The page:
Chicken Marbella

by Kristin on September 30, 2009

I hadn’t heard of Shelia Lukins or her gourmet food shop, The Silver Palate, until she passed away last month. Then she was all over the news on food blogs, most of which couldn’t mention her without also mentioning Chicken Marbella, her most famous recipe. After reading all the rave reviews of it, I was curious to give it a try myself. I made the marinade on Sunday night, with Matt and my father-in-law, who had come over for dinner, looking on. “I don’t know about this. Prunes? Olives? Capers? This looks kind of weird to me,” I said, doubtfully pouring it over the chicken. But all those reviews were right — it really is a good dish, though granted, you probably need to be a fan of strong, briny flavors to enjoy it.

This is a perfect weeknight meal, since all you have to do is make the marinade the night before (which takes no more than 10 minutes), then pop it in the oven when you get home and boil up some rice to serve it with. It can be served hot or at room temperature, which means it travels well and makes great picnic food. Or you could use small drumsticks and wings to make it into an hors d’oeuvre. All in all, it’s a handy recipe to have in your repertoire.

I didn’t set out to tamper with such a classic (you can see the unadulterated version of the recipe here), but I wound up adapting this to use boneless, skinless chicken breasts rather than the whole quartered chickens called for in the original. I also misread the recipe when I made this and cooked the chicken right in the casserole dish with the marinade it had been sitting in overnight (rather than transferring the chicken to a different baking pan like the original says to), and it came out perfectly fine. Reading the reviewer comments of this recipe at Epicurious, it sounds like you’ll get a nicely caramelized crust if you use chicken pieces with the skin still on, so I’m going to stick closer to the original next time.

chicken marbella

Chicken Marbella
adapted from Silver Palate Cookbook by Julee Rosso and Shelia Lukins

Serves 6

To serve Chicken Marbella cold, cool to room temperature in the cooking juices before transferring the pieces to a serving platter. If the chicken has been covered and refrigerated, reheat it in the juices, then allow it to come to room temperature before serving. Spoon some of the reserved juice over the chicken.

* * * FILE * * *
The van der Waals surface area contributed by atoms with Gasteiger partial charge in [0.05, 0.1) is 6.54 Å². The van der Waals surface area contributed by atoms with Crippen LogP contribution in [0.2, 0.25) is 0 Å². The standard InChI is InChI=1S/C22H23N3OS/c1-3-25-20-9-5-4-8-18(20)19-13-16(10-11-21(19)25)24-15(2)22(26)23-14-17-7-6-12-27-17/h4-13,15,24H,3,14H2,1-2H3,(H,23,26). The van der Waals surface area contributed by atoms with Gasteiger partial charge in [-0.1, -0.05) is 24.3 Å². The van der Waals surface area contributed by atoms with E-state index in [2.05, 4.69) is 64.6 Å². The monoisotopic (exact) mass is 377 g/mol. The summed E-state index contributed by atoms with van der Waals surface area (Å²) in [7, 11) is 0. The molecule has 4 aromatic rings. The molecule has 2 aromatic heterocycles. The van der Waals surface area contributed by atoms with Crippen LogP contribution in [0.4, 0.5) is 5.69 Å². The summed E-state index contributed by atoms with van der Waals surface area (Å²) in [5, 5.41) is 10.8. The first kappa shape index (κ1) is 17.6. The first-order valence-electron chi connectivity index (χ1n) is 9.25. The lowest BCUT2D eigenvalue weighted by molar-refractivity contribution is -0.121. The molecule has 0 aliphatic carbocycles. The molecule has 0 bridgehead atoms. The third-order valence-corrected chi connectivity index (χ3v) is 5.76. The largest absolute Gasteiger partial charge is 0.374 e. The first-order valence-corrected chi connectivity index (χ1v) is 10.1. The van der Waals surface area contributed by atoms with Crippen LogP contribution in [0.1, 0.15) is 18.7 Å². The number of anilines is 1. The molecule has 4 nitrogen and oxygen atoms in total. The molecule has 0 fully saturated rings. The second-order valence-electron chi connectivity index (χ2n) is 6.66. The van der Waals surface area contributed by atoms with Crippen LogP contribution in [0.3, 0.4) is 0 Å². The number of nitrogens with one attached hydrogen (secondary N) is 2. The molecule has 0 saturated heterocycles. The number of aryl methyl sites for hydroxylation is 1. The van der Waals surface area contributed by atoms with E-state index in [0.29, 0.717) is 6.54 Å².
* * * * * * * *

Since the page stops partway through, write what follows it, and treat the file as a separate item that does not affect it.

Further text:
6 boneless, skinless chicken breasts
1/2 head of garlic, peeled and finely puréed (I mashed the cloves in a mortar and pestle)
2 tablespoons dried oregano
coarse salt and freshly ground black pepper
1/4 cup (60 ml) red wine vinegar
1/4 cup (60 ml) olive oil
1/2 cup (100 g) pitted prunes
1/4 cup (50 g) pitted Spanish green olives
1/4 cup (70 g) capers with a bit of juice
3 bay leaves
1/2 cup (85 g) brown sugar
1/2 cup (120 ml) white wine
2 tablespoons fresh Italian parsley or cilantro, finely chopped
rice, couscous or mashed potatoes, to serve

Whisk the olive oil and vinegar together, then add the prunes, olives, capers and their juice, bay leaves, garlic, oregano and salt and pepper in a large bowl or measuring jug. Arrange the chicken in a single layer in an ovenproof casserole dish and pour the marinade over, stirring to coat. Cover and refrigerate overnight.

Preheat the oven to 350°F (180°C).

Sprinkle the chicken with the brown sugar and pour the white wine around. Bake for 50 minutes to 1 hour, basting frequently with the pan juices.

With a slotted spoon, transfer the chicken, prunes, olives, and capers to a serving platter. Moisten with a few spoonfuls of the pan juices and sprinkle generously with the parsley or cilantro. Pass the remaining pan juices in a gravy boat.

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